At the end of the day on Friday the country was astonished to see that Arkansas’s Constitutional Amendment banning same-sex marriage had been struck down by Circuit Judge Piazza. The ruling was one many viewed as inevitable, but still years away for the Natural State. Recently, a string of court cases have attempted legalize same-sex marriage in states all over the country, but the hardest challenges have been in the South. Only three of the eleven original Confederate states have witnessed their ban on same-sex marriage be repealed. But this is where Arkansas’s ruling is even more intriguing; marriages were performed the very next day.
In his ruling, Judge Piazza did not issue a stay on his ruling. Saturday morning, a handful of marriages were certified up in Eureka Springs, Arkansas. While many counties witnessed opposition to handing out certificates, Eureka Springs chose to hand out as many as possible for one day. The amount of marriages were minimal at best, but they did become the first official same-sex marriages to be performed in the South. While Texas and Virginia both have had their bans on same-sex marriages struck down, both states are appealing the decisions. It is worth noting that Virginia’s Attorney General, Mark Herring, is arguing for the repeal of his state’s ban. Comments by Arkansas’s Attorney General, Dustin McDaniel, suggest that the ruling in Arkansas will be appealed as well. Earlier in the week, McDaniel had voiced his belief that same-sex marriage should be legal, but that he would do his duty to protect the state’s Constitutional in court.
Just a decade ago, the ban passed with the support of almost three out of four Arkansans by a ballot initiative. Yet, Judge Piazza ruled that the amendment was unconstitutional. It is a step towards marriage equality and identifies a perfect example of why the court system is necessary. The courts serve the purpose to ensure that laws do not infringe upon the rights of citizens. The rights of Arkansans were being infringed upon by upholding the ban, and the repeal of the ban is a step towards a more equal America. The issue that some have with this ruling is that is directly contradicts the will of the voters. To be clear, a voter initiative can still be unconstitutional, even if the initiative overwhelmingly passes. It can be unconstitutional the same way a law passed by Congress can still be unconstitutional.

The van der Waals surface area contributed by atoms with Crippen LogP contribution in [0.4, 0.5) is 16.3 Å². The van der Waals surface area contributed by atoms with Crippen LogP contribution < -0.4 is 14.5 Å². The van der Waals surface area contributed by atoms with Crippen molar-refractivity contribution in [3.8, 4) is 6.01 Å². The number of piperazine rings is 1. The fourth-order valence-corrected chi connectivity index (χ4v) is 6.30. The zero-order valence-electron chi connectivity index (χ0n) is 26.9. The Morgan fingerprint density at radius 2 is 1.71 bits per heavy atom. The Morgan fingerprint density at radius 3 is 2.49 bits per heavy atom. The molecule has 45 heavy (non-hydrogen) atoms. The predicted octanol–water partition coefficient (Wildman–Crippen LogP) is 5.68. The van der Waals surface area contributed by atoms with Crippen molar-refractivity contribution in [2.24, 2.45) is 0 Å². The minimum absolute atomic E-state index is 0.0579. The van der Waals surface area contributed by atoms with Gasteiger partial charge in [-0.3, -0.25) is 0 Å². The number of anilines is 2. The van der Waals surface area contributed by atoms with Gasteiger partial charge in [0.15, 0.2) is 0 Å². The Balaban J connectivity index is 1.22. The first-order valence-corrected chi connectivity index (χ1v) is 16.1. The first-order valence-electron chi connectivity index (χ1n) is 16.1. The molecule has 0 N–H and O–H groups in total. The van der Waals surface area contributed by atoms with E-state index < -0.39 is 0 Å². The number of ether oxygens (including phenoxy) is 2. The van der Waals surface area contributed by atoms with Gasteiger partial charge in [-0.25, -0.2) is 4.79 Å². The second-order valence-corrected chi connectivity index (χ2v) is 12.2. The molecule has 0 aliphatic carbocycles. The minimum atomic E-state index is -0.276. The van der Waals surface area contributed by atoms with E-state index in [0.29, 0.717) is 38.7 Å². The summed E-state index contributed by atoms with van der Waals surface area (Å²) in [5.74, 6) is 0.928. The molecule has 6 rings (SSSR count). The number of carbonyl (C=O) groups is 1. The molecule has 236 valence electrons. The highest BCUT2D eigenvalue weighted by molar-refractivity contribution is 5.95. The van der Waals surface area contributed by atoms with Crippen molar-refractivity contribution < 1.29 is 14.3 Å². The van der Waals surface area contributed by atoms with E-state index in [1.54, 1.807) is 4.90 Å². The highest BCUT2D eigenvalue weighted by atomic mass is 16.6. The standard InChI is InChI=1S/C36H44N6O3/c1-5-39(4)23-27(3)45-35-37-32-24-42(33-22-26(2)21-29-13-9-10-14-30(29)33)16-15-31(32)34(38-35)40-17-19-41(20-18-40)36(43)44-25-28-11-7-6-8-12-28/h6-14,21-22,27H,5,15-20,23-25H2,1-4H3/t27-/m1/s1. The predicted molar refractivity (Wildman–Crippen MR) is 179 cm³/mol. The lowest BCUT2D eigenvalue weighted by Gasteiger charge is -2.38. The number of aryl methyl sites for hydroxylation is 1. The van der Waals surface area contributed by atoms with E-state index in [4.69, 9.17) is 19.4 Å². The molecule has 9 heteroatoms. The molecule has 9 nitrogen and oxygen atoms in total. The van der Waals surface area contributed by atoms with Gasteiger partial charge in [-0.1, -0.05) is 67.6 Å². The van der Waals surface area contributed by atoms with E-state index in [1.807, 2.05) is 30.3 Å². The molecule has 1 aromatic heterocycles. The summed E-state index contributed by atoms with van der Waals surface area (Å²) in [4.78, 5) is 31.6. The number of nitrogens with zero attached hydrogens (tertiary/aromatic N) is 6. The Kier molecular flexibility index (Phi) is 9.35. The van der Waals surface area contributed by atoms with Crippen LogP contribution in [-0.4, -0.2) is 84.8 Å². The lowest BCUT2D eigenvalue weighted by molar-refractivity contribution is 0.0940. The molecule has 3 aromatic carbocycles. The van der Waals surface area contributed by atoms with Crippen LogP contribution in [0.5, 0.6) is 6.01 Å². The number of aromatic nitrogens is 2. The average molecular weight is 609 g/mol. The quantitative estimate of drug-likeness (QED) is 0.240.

The will of the majority should not be allowed to stand if in the process it removes the rights of individuals. Not everyone who voted against the ban was gay or lesbian, but they were individuals who believed that marriage equality is the appropriate measure in society. This is the conclusion that many of the justices came to when they ruled the same-sex marriage bans unconstitutional. While there is a religious component to marriage, there is also a legal component that is recognize in the United States. The way to officially have a recognized marriage is to obtain the marriage license from the state, otherwise the benefits will not kick in. In terms of the legal benefits of marriage, religion plays no part.
That is why it is not wrong for Judge Piazza to have struck down the ruling. The ruling does not require religious institutions to recognize same-sex marriages. But it does require the state to recognize them, along with providing all of the benefits associated with them. This ruling does not infringe upon the rights of Christians, but also gives equal rights to Same-Sex couples that wish to be married and received all of the legal benefits that are associated with marriage. We live in a country of different beliefs, but the written law does not discriminate by beliefs. Everyone has the right now (briefly) to get married in Arkansas, regardless of sexual orientation. Everyone still retains the right to choose who they marry too, since that hasn’t changed. The expansion of marital rights in Arkansas protects citizens from being legally discriminated against. I am sure the repeal will be appealed by the state, but hopefully the appellate process will be quick, ending with a ruling in favor of marriage equality. Arkansas now leads the South on marriage equality, and hopefully will remain a shining example for other Southern states to follow in the coming months.